This realization then hit me so profoundly that I was nearly crippled by its weight: I am responsible for everything in my life. A reasonable person could find every occasion to argue with me. 'There's so little in life you have control over.' 'You must build from what came before you.' 'It's unhealthy to deny the past.'
I do not contend with any of these things. I understand full well that there is something before me which operates, and yet, it necessarily 'operates' only when I can perceive its having some affect on the space I inhabit. If it does not affect the space I inhabit, it is only an image. If only an image, only I see it. If only I see it, I have the choice to look away. Ultimately, no one can tell me that this is not a choice. To look or to look away is the bare minimum concerning agency.
Each moment, I make an agreement to remain the person I was in the last moment, even if that connection is feeble and, ultimately, illusory. I make this agreement with 'myself' regardless of who is with me, regardless of whether or not those I am with knew this old me I am trying to remain. But what I am holding on to is something which, at every turn, fails to satisfy the expectations of those for whom this old self is recreated. Every attempt to remain fragments one into a thousand and one directions. You become a thousand and one people by trying to remain; none of whom have the strength to bare the burden of re-creating this never ending copy of a copy. Ideally, it should be easier to let go. Nevertheless, the one who lets go faces a vertigo, a small taste of the abyss yawning before all of us. We are all falling into it, always, and yet we do not realize it.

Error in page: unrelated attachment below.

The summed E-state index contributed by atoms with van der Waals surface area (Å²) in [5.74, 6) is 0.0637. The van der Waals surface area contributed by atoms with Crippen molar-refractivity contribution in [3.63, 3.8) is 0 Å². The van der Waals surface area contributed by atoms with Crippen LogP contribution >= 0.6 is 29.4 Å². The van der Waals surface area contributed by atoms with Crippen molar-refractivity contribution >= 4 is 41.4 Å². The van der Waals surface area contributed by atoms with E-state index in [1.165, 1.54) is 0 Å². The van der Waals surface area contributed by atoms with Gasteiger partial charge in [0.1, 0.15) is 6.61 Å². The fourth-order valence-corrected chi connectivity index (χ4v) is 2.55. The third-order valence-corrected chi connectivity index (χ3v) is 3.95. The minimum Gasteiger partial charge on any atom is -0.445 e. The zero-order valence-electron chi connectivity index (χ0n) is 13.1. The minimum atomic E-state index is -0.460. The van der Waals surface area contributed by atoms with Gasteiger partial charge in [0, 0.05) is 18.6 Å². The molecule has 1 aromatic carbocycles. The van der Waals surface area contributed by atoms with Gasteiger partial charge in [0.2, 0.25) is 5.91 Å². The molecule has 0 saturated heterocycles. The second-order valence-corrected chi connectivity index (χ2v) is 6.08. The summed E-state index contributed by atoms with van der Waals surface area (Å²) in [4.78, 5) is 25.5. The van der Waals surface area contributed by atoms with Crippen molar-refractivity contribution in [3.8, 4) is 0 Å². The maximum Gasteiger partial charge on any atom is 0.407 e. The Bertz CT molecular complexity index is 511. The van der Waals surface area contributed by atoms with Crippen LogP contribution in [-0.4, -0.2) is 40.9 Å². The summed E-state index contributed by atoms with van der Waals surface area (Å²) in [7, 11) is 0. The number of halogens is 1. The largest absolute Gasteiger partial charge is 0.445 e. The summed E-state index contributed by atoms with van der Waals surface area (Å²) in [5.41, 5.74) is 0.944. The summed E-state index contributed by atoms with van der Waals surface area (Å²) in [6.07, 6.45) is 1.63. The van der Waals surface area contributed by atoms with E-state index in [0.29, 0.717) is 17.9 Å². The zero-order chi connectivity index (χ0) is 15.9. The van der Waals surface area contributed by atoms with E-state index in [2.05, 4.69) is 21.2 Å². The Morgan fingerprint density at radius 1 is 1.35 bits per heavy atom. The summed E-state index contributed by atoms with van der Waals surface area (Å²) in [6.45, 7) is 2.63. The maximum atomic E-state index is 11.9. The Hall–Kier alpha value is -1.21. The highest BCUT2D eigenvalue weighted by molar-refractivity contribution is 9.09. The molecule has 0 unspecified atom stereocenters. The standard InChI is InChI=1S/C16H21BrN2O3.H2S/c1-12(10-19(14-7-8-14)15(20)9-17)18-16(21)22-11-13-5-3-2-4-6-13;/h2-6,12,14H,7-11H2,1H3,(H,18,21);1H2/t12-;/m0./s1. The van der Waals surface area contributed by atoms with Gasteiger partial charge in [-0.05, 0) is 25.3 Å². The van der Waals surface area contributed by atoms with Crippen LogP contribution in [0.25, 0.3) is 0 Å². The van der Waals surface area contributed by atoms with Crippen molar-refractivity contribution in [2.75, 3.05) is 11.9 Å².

Matter does not matter. Is it ridiculous to posit consciousness as the subject of matter, and not some late stage object in the history of being? Consciousness is needed in order to imagine that something else could even be the case - to imagine the world without us. And yet, conceptually, this doesn't match up with the matter of things... We only find evidence of a world without us as we dig for the past by way of the future. The future is where we discover our physical past and, incidentally, it is where our perception sees it possible to posit a world without us in the future. Both the past and the present, neither of which are 'real' to us in any way, save as ghosts or conceptual imitations of the present, are incidentally the only domains where it is possible to conceptualize the world without us.
Ghosts, ghosts... We live ever as ghosts to lives which never 'existed.' Even the root, the realization of the universal, is a nominal affair. No two lucid realizations of the nature of reality are the same, and are thus realizations of 'some' reality - not even necessarily an 'other' reality.